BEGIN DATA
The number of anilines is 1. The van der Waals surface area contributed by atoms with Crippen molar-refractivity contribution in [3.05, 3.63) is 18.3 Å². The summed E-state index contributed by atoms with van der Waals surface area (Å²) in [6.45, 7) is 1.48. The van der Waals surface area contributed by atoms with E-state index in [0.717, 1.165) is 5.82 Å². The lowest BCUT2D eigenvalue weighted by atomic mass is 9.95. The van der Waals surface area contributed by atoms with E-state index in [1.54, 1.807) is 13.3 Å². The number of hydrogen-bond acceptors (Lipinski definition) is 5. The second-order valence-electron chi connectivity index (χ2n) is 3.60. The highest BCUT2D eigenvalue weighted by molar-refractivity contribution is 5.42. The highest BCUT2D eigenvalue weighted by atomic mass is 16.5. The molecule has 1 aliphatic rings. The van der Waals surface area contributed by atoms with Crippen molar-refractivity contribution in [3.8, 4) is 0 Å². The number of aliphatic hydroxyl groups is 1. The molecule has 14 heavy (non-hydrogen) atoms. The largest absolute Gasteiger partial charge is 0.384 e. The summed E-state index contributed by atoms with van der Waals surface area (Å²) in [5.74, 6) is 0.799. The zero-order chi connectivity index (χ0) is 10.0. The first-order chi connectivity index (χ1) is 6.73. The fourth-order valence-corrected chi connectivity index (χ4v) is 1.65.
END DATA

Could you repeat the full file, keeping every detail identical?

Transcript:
The number of anilines is 1. The van der Waals surface area contributed by atoms with Crippen molar-refractivity contribution in [3.05, 3.63) is 18.3 Å². The summed E-state index contributed by atoms with van der Waals surface area (Å²) in [6.45, 7) is 1.48. The van der Waals surface area contributed by atoms with E-state index in [0.717, 1.165) is 5.82 Å². The lowest BCUT2D eigenvalue weighted by atomic mass is 9.95. The van der Waals surface area contributed by atoms with E-state index in [1.54, 1.807) is 13.3 Å². The number of hydrogen-bond acceptors (Lipinski definition) is 5. The second-order valence-electron chi connectivity index (χ2n) is 3.60. The highest BCUT2D eigenvalue weighted by molar-refractivity contribution is 5.42. The highest BCUT2D eigenvalue weighted by atomic mass is 16.5. The molecule has 1 aliphatic rings. The van der Waals surface area contributed by atoms with Crippen molar-refractivity contribution in [3.8, 4) is 0 Å². The number of aliphatic hydroxyl groups is 1. The molecule has 14 heavy (non-hydrogen) atoms. The largest absolute Gasteiger partial charge is 0.384 e. The summed E-state index contributed by atoms with van der Waals surface area (Å²) in [5.74, 6) is 0.799. The zero-order chi connectivity index (χ0) is 10.0. The first-order chi connectivity index (χ1) is 6.73. The fourth-order valence-corrected chi connectivity index (χ4v) is 1.65.